Add To Favorites

‘Mental illness is not a red demon’

Topeka Capital Journal - 2/9/2020

DODGE CITY — “The stigma and the shame stops here,” Dodge City High School counselor Melanie Scott said at an all-staff mental health training conference in the school Feb. 6. “Mental illness is not a red demon. You can work through it if you don’t avoid it.”

Together with DCHS Principal Jacque Feist and counselor Jennifer Mendoza, Scott was the front woman for what assistant superintendent of secondary education Matt Turner described as a very intentional district-wide effort to accept mental health.

“We, as a building, are going to teach students to be the victor, and not the victim, of mental illness through self care,” Scott said. “We need to empower students with education that will give them hope they can cope with, and recover from, mental illness. Hope is so important these days.”

Scott designed the conference to teach teachers about mental health to help them work through their own issues with mental health acceptance so they can prepare to roll out new information to students during their open period this school semester and next.

Many teachers expressed concern with the fact they would have to introduce new information to students during open period, which they consider a sacred time to devote to one-on-one tutoring and small-group instruction.

“I know this is uncomfortable for some of you,” Mendoza said. “But be real with the kids. It doesn’t hurt to be a little vulnerable. Let them know you are a person, too. Say, ‘I know about as much as you do about this, but let’s learn it together’”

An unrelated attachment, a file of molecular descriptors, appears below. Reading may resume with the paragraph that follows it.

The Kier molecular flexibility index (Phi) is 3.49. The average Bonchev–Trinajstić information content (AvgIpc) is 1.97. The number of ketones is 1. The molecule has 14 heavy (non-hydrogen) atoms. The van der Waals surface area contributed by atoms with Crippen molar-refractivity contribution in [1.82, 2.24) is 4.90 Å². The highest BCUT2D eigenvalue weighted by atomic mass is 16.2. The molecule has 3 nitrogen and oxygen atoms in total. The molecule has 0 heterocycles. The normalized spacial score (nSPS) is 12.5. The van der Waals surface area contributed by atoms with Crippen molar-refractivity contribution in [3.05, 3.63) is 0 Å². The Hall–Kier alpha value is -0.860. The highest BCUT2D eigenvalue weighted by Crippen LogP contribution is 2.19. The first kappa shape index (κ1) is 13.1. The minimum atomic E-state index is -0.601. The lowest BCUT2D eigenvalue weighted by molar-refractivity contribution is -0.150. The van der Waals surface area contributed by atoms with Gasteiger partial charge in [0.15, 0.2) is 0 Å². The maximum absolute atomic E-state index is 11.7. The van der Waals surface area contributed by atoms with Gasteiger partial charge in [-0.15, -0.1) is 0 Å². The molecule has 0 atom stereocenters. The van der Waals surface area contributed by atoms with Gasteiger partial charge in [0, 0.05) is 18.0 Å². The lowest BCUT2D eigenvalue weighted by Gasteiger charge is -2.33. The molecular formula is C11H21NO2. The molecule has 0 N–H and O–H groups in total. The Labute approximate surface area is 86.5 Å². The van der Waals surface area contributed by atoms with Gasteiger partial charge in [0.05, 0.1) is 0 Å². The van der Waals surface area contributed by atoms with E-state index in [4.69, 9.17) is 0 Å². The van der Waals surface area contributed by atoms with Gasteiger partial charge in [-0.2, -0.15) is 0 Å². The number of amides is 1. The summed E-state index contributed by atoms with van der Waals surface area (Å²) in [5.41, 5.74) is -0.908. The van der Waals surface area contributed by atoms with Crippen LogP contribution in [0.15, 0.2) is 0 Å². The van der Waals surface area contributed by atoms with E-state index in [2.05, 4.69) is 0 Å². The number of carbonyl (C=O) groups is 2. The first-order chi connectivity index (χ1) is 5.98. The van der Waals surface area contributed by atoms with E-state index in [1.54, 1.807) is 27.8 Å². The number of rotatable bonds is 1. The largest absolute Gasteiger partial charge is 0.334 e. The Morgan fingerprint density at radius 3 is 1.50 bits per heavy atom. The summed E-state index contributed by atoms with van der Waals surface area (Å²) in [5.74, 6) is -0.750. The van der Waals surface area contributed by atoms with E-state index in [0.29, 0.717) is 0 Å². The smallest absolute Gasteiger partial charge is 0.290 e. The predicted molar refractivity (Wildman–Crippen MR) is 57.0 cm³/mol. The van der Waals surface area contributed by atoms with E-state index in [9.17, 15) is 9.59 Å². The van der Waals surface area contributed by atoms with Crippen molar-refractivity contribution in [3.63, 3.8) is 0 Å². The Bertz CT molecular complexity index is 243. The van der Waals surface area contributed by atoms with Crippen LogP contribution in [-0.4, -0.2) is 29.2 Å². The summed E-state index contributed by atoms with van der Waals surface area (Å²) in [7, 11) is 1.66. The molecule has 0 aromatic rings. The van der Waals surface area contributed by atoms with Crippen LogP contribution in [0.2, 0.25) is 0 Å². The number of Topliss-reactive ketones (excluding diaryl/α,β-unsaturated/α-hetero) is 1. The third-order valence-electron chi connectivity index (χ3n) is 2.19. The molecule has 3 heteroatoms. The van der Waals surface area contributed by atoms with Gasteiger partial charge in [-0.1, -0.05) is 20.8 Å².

Dodge City lost three teenagers to suicide between 2015 and 2016, according to statistics from Compass Behavioral Health. That was when the superintendent at that time reached out to Director Richard Falcon for help.

A 2019 study of Ford County high schools by Kansas Communities That Care reported that more than one out of every five students here have seriously considered suicide, and that 0.5 out of five have tried to kill themselves.

That roughly translates to 400 high school students out of 2,000 here have thought about suicide, Falcon said.

This conference was just one part of a “very intentional action plan to get to the heart of the problem by providing more than just suicide hotline phone numbers,” Turner said.

“A couple of years ago we were being asked, ‘Why aren’t we doing anything about this?’” she said. “This is what we’re doing about it.”

Whitney Carter, Dodge City Daily Globe